However, during the Khilafah of Umar ibn al-Khattab (ra) all such marriages by Zoroastrians were nullified.
Ibn al Qayyim discussed why Umar (ra) did this and why it seems the Prophet (saw) didn't explicitly forbid nor nullify such marriages. He noted that the dominance of the Islamic authority over Persia hadn't fully materialised during the time of the Prophet (saw) which is why he didn't or even couldn't, exercise such authority to nullify these marriages. If the Prophet (saw) had such political authority to nullify them he (saw) would have done so.
However, it was only during the Khilafah of Umar (a) that this authority had become dominant and the Islamic State had the capability to enforce law upon the Zoroastrians.
Ibn al Qayyim does not justify nor recognise any permission for non-Muslim incestuous marriages, in fact, he believes it was Umar's (ra) best and strongest ijtihads to forbid it. He also suggested it is the accepted rule and the Prophet (saw) would not allow such marriages if the ultimate authority of Muslims was established in the state.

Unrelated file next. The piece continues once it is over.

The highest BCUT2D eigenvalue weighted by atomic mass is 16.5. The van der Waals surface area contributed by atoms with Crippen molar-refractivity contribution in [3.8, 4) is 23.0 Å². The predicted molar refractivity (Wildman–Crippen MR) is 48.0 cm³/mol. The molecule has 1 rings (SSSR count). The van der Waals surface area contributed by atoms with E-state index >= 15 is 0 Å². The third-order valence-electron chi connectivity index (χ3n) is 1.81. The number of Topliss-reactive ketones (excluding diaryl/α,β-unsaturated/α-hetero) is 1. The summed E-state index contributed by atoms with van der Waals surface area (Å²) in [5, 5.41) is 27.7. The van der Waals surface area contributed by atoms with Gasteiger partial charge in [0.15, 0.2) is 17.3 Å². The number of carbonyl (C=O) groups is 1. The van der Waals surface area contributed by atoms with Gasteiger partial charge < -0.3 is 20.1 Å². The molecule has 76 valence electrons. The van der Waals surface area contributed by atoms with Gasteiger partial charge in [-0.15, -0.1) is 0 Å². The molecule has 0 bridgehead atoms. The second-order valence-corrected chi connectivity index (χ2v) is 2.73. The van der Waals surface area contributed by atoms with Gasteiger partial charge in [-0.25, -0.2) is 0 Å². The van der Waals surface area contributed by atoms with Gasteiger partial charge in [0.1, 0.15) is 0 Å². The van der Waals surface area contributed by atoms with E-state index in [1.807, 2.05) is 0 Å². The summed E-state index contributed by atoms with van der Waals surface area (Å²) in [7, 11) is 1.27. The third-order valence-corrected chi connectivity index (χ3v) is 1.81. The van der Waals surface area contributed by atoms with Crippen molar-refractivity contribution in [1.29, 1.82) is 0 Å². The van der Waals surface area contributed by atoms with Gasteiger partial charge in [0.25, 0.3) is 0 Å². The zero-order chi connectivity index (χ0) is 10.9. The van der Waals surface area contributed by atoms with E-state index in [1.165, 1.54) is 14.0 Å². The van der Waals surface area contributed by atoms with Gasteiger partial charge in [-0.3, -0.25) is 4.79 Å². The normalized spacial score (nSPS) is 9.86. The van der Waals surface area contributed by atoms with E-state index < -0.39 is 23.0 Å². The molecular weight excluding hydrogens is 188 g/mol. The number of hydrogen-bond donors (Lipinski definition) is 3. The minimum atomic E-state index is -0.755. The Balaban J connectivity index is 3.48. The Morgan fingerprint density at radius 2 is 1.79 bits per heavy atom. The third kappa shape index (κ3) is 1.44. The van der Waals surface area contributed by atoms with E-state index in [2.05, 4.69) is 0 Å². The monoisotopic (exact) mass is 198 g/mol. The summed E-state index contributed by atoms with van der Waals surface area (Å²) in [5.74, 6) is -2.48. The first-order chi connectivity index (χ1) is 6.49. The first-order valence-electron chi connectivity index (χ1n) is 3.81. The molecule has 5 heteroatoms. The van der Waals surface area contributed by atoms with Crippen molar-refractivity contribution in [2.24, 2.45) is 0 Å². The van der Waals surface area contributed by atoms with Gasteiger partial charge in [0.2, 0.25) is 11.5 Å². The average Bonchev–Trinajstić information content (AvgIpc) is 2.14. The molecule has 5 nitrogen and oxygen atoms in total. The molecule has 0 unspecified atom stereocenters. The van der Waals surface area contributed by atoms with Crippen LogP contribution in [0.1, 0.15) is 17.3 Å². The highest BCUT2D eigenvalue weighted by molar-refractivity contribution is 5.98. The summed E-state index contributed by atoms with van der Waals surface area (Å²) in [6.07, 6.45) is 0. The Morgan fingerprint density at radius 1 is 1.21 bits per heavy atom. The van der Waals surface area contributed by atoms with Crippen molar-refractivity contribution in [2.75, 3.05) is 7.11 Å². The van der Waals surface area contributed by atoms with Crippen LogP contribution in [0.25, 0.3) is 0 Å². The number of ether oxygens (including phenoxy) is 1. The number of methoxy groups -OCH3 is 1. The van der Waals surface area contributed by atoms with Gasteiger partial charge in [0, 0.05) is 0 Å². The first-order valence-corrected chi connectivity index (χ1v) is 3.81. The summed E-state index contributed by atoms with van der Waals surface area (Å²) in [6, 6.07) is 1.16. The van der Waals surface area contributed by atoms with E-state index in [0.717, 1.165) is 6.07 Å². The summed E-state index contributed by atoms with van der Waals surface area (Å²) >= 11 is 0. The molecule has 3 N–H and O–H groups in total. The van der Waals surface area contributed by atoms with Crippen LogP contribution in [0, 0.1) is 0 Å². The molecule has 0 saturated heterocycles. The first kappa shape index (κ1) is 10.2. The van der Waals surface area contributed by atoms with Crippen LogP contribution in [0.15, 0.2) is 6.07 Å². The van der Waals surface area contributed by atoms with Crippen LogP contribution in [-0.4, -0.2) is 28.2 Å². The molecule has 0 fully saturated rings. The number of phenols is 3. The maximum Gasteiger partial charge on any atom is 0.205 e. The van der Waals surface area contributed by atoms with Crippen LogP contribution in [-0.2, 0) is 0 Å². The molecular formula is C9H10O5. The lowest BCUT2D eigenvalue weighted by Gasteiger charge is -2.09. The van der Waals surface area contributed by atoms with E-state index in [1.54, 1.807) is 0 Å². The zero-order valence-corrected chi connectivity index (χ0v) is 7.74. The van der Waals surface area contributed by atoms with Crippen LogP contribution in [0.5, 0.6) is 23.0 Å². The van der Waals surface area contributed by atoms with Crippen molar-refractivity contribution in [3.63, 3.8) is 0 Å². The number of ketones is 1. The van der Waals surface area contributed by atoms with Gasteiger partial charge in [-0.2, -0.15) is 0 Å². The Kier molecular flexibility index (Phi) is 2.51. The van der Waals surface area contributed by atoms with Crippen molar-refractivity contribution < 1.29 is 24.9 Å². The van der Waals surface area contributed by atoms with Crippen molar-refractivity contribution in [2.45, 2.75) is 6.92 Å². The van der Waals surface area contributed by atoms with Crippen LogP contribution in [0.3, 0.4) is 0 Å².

Thus, Muslims are to apply the prohibitions - as Umar (ra) and Muslims afterwards did - of incestuous marriages once they hold power:
فَإِذَا قَوِيَتْ شَوْكَةُ قَوْمٍ مِنْ أَهْلِ الذِّمَّةِ وَتَعَذَّرَ إِلْزَامُهُمْ بِأَحْكَامِ الْإِسْلَامِ أَقْرَرْنَاهُمْ وَمَا هُمْ عَلَيْهِ، فَإِذَا ذَلُّوا وَضَعُفَ أَمْرُهُمْ أَلْزَمْنَاهُمْ بِذَلِكَ ...
بِأَنَّهُ أَقَرَّهُمْ فِي ابْتِدَاءِ الْأَمْرِ، وَالْمُلْكُ فِيهِمْ، وَالشَّوْكَةُ لَهُمْ، وَبِلَادُ فَارِسَ وَمَا وَالَاهَا تَحْتَ قَهْرِهِمْ وَمُلْكِهِمْ،
فَلَمَّا صَارَتْ مَمَالِكُهُمْ لِلْمُسْلِمِينَ، وَصَارُوا أَهْلَ ذِمَّةٍ مَنَعَهُمْ عُمَرُ - رَضِيَ اللَّهُ عَنْهُ - مِنْ ذَلِكَ، وَحَالَ بَيْنَهُمْ وَبَيْنَهُ، وَهَذَا مِنْ أَحْسَنِ اجْتِهَادِهِ - رَضِيَ اللَّهُ عَنْهُ - وَأَقْوَاهُ، وَأَحَبِّهِ إِلَى اللَّهِ وَرَسُولِهِ، فَإِنَّ مِنْ أَعْظَمِ الْقَبَائِحِ الَّتِي يُبْغِضُهَا اللَّهُ وَرَسُولُهُ نِكَاحَ الرَّجُلِ أُمَّهُ، وَابْنَتَهُ، وَعَمَّتَهُ، وَخَالَتَهُ، وَلَا رَيْبَ أَنَّ إِزَالَةَ هَذَا مِنَ الْوُجُودِ أَحَبُّ إِلَى اللَّهِ وَرَسُولِهِ مِنَ الْإِقْرَارِ عَلَيْهِ
"If a group of ahl al-Dhimah's authority and power (shawkah) was strongly established and it was hard to subject them (in this matter) to the Islamic rules, we should approve that they do.
If their matter has been weakened and subjugated, we have to obligate them with this (the act of Umar). ...
(The Prophet) approved them at the beginning (when they subjugated) when the land was theirs, the power was theirs and the lands of Persia and its allies were under their authority and rule.
When their regalities became for Muslims and they lived (in a land ruled by Islam) they became ahl Dimah and Umar (ra) prevent them from doing so. This is one of his best and strongest ijtihad issues and most beloved to the Prophet (saw).